There's one quirk in the tax laws that allows you to declare the loss on that trade if you wrote a "qualified" covered call. This type of call must have more than 30 days to expiration and have a strike price (the price at which the holder has the right to buy it) that is within $2.50 to $5 of the stock's price on the day it is sold.

The tax rules surrounding options trades are precarious, so be sure to check out

Publication 550

-- Investment Income and Expenses

for more details.

When Does My Holding Period Start?

What would the actual buy date be for a stock that was exercised from a call option? In January, I bought Tibco Software (TIBX) May 20 call options, and in March, I exercised those options. I am trying to figure out what would be the actual purchase date of those shares? Would it be the day I bought the call option or the day I exercised the option? -- Rahul Desai


If you exercise your options and end up with stock, your holding period begins the day after you exercise your options, says Richard Shapiro, an

Ernst & Young

securities tax partner in New York. In your example, the holding period began in March, not in January when you bought the calls.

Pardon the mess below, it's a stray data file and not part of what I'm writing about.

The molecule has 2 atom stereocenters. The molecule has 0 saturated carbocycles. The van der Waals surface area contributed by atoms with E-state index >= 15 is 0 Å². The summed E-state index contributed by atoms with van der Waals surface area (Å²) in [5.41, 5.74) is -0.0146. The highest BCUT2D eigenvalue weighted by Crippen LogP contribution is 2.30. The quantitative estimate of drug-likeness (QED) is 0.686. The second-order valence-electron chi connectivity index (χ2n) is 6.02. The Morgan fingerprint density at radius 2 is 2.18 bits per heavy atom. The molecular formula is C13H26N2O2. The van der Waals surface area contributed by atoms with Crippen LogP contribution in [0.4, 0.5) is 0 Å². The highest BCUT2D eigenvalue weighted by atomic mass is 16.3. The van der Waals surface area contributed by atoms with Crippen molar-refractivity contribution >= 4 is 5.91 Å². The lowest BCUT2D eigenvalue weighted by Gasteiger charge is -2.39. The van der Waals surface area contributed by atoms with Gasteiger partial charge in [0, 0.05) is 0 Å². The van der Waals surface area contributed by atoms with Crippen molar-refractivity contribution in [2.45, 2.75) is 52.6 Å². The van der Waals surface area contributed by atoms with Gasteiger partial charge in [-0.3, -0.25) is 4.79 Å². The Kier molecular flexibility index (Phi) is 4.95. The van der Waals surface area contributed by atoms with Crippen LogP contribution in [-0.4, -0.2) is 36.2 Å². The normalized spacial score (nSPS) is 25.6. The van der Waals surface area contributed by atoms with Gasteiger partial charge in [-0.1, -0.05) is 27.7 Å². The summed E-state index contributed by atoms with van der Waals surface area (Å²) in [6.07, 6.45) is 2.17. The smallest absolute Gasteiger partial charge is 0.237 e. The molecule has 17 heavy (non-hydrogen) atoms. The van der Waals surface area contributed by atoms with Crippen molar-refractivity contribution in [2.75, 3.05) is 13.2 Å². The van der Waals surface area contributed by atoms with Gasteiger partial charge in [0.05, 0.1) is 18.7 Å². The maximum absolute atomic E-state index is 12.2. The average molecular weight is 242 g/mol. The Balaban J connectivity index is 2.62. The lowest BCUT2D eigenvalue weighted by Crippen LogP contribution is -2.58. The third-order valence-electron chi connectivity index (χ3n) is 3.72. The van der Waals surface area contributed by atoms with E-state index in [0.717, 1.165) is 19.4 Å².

How Do I Elect Trader Status?

I'm a full-time trader in 2000 and would like to elect trader status on my tax return. Is there a deadline, or do I just elect it on my 2000 tax return when I file? -- Brian Hruz


The only way the

Internal Revenue Service

knows you're a trader is by the way you complete your tax return, so technically, your deadline to file as a trader is the day you file your tax return. Unless you decide you want to mark your trades to market. In that case, then, you must have made the election on your 1999 tax return -- but we'll get to that in a minute.

There are a few distinctions that make a trader's tax return look different from, say, mine.

As an example, trading-related expenses are considered ordinary business expenses and are 100% deductible on

Schedule C

-- Profit or Loss from Business

. Ordinary investors -- like me -- can only deduct investment-related expenses in excess of 2% of their adjusted gross incomes, and they must be reported on

Schedule A

-- Itemized Deductions


For more details on how to make your tax return look like a trader's, check out this

piece from our

Taxes for Traders series.

The other big perk to filing as a trader is the option to elect to mark your trades to market, which allows traders to value their securities as if they were sold for fair market value on the last business day of the year. Making this election also permits traders to report an unlimited amount of losses on Schedule C. (Remember, the rest of us are limited to a maximum of $3,000 in net losses reported on